While Minister Plenipotentiary to France, Thomas Jefferson visited the château and later wrote, “Sauterne. This is the best white wine of France and the best of it is made by Monsieur de Lur-Saluces.” Jefferson ordered 250 bottles of the 1784 vintage for himself, and additional bottles for George Washington. However, at that time the technique of allowing noble rot to infect grapes had not yet been discovered, so the wine Jefferson was drinking was a different sweet wine.
The 1811 Château d’Yquem, a comet vintage, has exhibited what wine experts like Robert Parker have described as exceptional longevity with Parker scoring the wine a perfect 100 points when tasted in 1996.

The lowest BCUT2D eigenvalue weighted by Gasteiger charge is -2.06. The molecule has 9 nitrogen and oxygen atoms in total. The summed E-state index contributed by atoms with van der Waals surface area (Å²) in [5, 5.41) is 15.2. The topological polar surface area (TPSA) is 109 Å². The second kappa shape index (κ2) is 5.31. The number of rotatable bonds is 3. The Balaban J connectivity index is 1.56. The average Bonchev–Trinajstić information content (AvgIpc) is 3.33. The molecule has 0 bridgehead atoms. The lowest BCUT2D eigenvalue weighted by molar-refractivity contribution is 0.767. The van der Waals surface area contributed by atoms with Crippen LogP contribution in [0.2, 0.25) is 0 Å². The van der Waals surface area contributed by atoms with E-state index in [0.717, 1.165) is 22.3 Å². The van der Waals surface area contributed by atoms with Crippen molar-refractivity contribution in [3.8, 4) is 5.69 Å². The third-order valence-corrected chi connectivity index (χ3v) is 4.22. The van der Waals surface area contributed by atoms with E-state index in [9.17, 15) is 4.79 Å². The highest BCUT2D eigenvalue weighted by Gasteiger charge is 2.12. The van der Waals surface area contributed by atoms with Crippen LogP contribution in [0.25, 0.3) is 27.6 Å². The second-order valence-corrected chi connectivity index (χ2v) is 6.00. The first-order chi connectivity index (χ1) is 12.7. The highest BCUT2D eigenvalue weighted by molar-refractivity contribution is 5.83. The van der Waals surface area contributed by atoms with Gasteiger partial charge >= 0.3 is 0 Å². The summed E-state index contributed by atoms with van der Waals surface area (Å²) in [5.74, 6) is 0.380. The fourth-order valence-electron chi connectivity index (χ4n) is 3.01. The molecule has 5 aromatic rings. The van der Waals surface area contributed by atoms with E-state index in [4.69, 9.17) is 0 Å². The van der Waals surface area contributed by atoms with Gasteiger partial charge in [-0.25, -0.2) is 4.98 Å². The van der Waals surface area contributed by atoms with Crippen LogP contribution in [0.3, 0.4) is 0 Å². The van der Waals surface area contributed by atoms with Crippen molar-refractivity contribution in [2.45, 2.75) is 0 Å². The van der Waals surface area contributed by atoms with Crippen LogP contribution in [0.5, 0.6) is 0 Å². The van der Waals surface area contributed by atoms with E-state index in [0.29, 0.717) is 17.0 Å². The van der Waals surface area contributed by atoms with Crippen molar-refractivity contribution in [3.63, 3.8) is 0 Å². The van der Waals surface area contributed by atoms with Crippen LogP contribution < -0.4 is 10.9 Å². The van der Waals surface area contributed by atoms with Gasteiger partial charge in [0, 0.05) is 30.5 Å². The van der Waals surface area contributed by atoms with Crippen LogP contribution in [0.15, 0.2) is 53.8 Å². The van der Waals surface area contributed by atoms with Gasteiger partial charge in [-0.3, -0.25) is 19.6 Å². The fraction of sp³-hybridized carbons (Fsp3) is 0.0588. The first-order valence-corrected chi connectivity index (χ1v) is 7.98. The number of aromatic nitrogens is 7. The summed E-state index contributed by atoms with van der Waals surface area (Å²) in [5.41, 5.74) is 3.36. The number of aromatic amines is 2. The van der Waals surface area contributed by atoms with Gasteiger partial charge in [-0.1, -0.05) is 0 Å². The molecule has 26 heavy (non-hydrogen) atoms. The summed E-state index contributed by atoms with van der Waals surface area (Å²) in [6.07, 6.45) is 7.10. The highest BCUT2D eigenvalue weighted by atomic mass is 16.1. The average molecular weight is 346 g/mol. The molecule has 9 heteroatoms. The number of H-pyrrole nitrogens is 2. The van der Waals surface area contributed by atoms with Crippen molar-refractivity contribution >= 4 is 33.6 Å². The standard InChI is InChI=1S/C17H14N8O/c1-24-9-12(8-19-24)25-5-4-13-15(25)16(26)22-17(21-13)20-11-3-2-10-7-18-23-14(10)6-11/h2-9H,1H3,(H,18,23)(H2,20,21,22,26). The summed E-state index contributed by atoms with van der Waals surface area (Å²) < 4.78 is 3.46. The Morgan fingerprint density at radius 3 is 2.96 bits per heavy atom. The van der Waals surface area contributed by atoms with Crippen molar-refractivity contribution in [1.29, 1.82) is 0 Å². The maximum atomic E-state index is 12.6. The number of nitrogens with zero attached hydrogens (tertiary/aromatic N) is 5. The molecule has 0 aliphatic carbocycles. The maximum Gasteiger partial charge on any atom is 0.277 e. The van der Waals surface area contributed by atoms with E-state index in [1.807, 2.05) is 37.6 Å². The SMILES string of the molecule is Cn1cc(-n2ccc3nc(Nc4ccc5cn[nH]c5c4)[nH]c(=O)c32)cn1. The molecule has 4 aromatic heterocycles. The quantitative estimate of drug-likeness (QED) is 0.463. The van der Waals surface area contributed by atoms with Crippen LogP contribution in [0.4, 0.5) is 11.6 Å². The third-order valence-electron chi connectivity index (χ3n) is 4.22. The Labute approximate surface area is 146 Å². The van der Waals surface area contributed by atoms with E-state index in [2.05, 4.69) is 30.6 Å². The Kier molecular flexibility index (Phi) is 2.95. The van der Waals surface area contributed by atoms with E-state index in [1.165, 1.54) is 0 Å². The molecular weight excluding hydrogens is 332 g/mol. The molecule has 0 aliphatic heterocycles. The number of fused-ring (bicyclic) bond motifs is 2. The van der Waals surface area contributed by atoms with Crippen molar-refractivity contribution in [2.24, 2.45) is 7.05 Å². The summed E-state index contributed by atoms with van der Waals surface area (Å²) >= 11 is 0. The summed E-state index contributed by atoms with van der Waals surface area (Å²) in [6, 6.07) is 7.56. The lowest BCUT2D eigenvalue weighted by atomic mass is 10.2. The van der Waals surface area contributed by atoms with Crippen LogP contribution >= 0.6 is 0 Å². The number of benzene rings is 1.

Antique Wine – Chateau Yquem 1811 – SIP WIne Bar Bali Restaurant World’s most expensive wine sold July 27 – A 200 year old white wine, which is still drinkable, is sold in London for 75,000 pounds (123,000 U.S. dollars) – a world record for a bottle of wine sold commercially. French private collector Christian Vanneque holds the bottle of 1811 Chateau D’Yquem he bought for $123,000.
This is certainly a bottle of wine to save for a very special occasion. The precious bottle of 1811 Château d’Yquem today became the world’s most valuable bottle of white wine, after it was sold for £75,000. The rare vintage set a new Guinness World Record, after The Antique Wine Company sold the bottle to the wine connoisseur and private collector Christian Vanneque.
Christian Vannequé (20 August 1949 – 9 January 2015) was a sommelier and restaurateur.